# Is is possible to create modular logic gates from transistors for teaching purposes?

I'd like to work through some basic logic circuits with some youngsters and wanted to build them up from scratch (transistors), not logic gates if possible.

We've done the basics: buffer, NOT, AND, OR, NAND, XOR just using NPN mosfets and resistors. We've even been able to get to D-latches. As an example, the AND gates we're playing with have been build like this:

simulate this circuit – Schematic created using CircuitLab

The problem is that as the circuits have grown in complexity, with transistor emitters feeding into other transistor bases, I've only been able to get things to work by very carefully balancing resistor values to make sure transistors are triggered when they should be.

I would like to be able to build modular logic gates, which are identical and can just be plugged into one another without needing to carefully calculate resistor values.

Another restrictions is that we currently have 200 BC547ATA NPN transistors and a big bunch of resistors, so if its achievable without buying any more components, that would be ideal.

• Why not use base resistors on a schematic like that? Commented Jul 7, 2020 at 13:56
• Seeing how cheap transistors are, and how logic using a singular transistor type is virtually non-existent these days, I would suggest just getting some PNP transitors (or better nmos/pmos) devices so you can make a more complimentary series of circuits? Commented Jul 7, 2020 at 13:57
• For larger systems you'll need an implementation with gain to restore noise margins and you'll probably want to drive actively high and low, not just on or off... so you'll need PNP types. Consider engineering education works in reverse onion layers of abstraction. You build a discrete gate then you use IC gates, then fixed function ICs with MCUs, CPLDs and FPGAs. People keeping it all low discrete aren't being very realistic about learning how anything useful works. Commented Jul 7, 2020 at 13:58
• Suggestion: Only connect NPN transistors near the ground and PNP transistors near the power rail, and then you won't need to balance resistor values. Your example circuit has NPN transistors near the power rail which is bad. Commented Jul 7, 2020 at 14:25
• Actually, your "AND gate" shown above doesn't work. The LED will light up as soon as the lower switch is turned on, regardless of the state of the upper switch. Ah, never mind -- I just noticed you said "mosfets" even though you also said NPN and used BJT symbols in your schematic. Before you go any further, you should learn what the differences are between MOSFETs and BJTs. But if you are using N-channel MOSFETs, you'll need pull-down resistors on the gates. Commented Jul 7, 2020 at 14:31

If all you have is NPNs and resistors, you'll want to use some form of RTL. Here, the basic logic element is the NOR gate. The one-transistor gate uses fewer transistors (obviously), but the multi-transistor gate is more robust in several ways.

And there's a teaching opportunity here, to show how the NOR gate is a "universal" logic element — all other functions can be created by combinations of NOR gates (including the degenerate 1-input NOR gate, or inverter).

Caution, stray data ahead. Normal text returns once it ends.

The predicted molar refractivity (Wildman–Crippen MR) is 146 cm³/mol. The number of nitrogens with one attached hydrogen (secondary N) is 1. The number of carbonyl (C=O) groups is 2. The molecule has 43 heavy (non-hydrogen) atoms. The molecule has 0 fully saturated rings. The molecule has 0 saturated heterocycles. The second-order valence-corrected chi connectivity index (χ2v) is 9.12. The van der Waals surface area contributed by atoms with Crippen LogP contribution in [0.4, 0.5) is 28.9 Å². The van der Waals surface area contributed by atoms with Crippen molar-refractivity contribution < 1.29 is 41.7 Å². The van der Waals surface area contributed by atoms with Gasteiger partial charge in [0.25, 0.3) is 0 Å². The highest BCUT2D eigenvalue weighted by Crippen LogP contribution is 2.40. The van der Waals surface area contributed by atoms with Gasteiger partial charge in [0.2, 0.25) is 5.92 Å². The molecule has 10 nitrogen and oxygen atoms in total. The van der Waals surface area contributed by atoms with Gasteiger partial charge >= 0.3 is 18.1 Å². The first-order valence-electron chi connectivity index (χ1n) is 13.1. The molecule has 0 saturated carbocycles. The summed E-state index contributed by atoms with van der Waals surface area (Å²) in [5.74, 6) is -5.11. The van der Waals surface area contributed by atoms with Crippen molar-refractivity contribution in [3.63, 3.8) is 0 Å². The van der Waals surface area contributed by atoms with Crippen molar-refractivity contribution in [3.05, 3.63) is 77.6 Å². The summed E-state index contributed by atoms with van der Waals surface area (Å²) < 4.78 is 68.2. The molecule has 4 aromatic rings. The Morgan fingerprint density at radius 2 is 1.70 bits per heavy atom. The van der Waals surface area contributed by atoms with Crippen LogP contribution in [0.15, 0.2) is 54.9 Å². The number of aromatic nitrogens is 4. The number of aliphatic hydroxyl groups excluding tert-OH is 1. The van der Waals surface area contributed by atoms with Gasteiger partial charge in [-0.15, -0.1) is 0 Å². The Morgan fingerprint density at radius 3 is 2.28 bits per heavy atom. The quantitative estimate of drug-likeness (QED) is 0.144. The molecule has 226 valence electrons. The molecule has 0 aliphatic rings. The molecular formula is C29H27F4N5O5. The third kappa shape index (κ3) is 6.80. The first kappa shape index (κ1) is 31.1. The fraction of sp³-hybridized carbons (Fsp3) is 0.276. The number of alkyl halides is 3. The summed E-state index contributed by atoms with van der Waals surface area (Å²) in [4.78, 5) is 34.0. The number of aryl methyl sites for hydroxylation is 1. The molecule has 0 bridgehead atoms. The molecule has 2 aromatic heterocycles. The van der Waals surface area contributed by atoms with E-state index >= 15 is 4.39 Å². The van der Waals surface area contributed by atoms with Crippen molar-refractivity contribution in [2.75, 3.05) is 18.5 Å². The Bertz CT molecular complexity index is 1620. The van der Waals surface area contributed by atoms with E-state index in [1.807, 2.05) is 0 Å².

Even large systems have been built this way. The original Cray-1's logic was entirely implemented using 4- and 5-input ECL NOR gates!

One implementation strategy would be to build up individual 3-, 4- or 5-input gates on single-inline modules like these:

(source)

These are easy to plug into a breadboard socket, allowing the students to focus on the logic they're building. If you need a large number of them, have a custom PCB made.

And if you're really ambitious, you could plug them into a universal wirewrap card for larger projects and a more permanent implenentation.

• May also be worth looking at the Hackaday.io TTLers group, which contains a variety of articles by people interested in discrete logicimplementations, including in-depth discussions of the implementations of RTL as used by DEC and other early computer manufacturers. Commented Jul 7, 2020 at 14:44
• Dave - any suggested improvements for a basic as possible gate for use on your modules, compared to the DTL suggestions in my answer? Commented Jul 8, 2020 at 2:33
• @RussellMcMahon: No, not really. I happen to have a reel full of logic-level N-channel MOSFETs left over from an old project, and I have been toying with the idea of using them to build a simple CPU, using the SIP concept described above -- three 3-input NOR gates on a 14-pin SIP, with an optional LED on each output for visualization. Two such modules (6 gates) would be enough to build an edge-triggered FF. I have a larger wirewrap card that has over 4000 connection points, which would hold over 280 such modules. 840 gates (2520 transistors) is more than enough for a simple CPU. Commented Jul 8, 2020 at 3:42
• ... Dunno if it will ever happen, though -- lots of higher priority projects already in the pipeline. I think for now it's enough to know that I could. Commented Jul 8, 2020 at 3:42

Building discrete logic with MOSFETs is much easier than bipolar transistors, because the high gate impedance prevents the issue you describe. NMOS circuits are easier than CMOS (which is more commonly used because it has lower power).

• Wouldn't MOSFETs be more sensitive to ESD? Commented Jul 8, 2020 at 8:05
• @SimonRichter: Discrete MOSFETS would be "more" sensitive to ESD than discrete bipolar junction transistors, but in an environment with reasonable humidity that doesn't have a unusually static-prone carpet, they should generally survive ordinary handling. Factories use ESD protection measures because even 0.001% fallout from static would be unacceptable, but in a lab situation transistors would more likely be destroyed by improper connections than by ESD. Commented Jul 8, 2020 at 15:33